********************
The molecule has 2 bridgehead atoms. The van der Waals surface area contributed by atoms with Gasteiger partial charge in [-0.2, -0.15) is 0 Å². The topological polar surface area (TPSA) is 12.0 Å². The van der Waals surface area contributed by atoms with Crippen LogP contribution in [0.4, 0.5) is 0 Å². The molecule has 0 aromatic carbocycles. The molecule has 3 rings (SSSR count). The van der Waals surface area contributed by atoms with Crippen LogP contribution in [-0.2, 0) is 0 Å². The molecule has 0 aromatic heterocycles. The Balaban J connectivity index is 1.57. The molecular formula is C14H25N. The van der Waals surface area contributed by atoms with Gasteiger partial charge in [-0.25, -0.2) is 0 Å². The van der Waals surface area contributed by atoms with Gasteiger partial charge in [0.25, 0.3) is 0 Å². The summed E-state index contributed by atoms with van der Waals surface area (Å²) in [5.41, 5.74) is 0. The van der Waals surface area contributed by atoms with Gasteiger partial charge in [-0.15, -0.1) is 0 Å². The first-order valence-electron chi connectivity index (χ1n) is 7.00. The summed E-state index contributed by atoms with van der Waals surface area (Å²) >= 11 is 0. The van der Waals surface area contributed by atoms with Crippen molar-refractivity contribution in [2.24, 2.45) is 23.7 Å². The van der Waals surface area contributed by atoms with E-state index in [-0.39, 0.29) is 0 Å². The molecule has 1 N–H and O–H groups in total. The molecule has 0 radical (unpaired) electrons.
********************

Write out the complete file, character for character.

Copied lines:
The molecule has 2 bridgehead atoms. The van der Waals surface area contributed by atoms with Gasteiger partial charge in [-0.2, -0.15) is 0 Å². The topological polar surface area (TPSA) is 12.0 Å². The van der Waals surface area contributed by atoms with Crippen LogP contribution in [0.4, 0.5) is 0 Å². The molecule has 0 aromatic carbocycles. The molecule has 3 rings (SSSR count). The van der Waals surface area contributed by atoms with Crippen LogP contribution in [-0.2, 0) is 0 Å². The molecule has 0 aromatic heterocycles. The Balaban J connectivity index is 1.57. The molecular formula is C14H25N. The van der Waals surface area contributed by atoms with Gasteiger partial charge in [-0.25, -0.2) is 0 Å². The van der Waals surface area contributed by atoms with Gasteiger partial charge in [0.25, 0.3) is 0 Å². The summed E-state index contributed by atoms with van der Waals surface area (Å²) in [5.41, 5.74) is 0. The van der Waals surface area contributed by atoms with Gasteiger partial charge in [-0.15, -0.1) is 0 Å². The first-order valence-electron chi connectivity index (χ1n) is 7.00. The summed E-state index contributed by atoms with van der Waals surface area (Å²) >= 11 is 0. The van der Waals surface area contributed by atoms with Crippen molar-refractivity contribution in [2.24, 2.45) is 23.7 Å². The van der Waals surface area contributed by atoms with E-state index in [-0.39, 0.29) is 0 Å². The molecule has 1 N–H and O–H groups in total. The molecule has 0 radical (unpaired) electrons.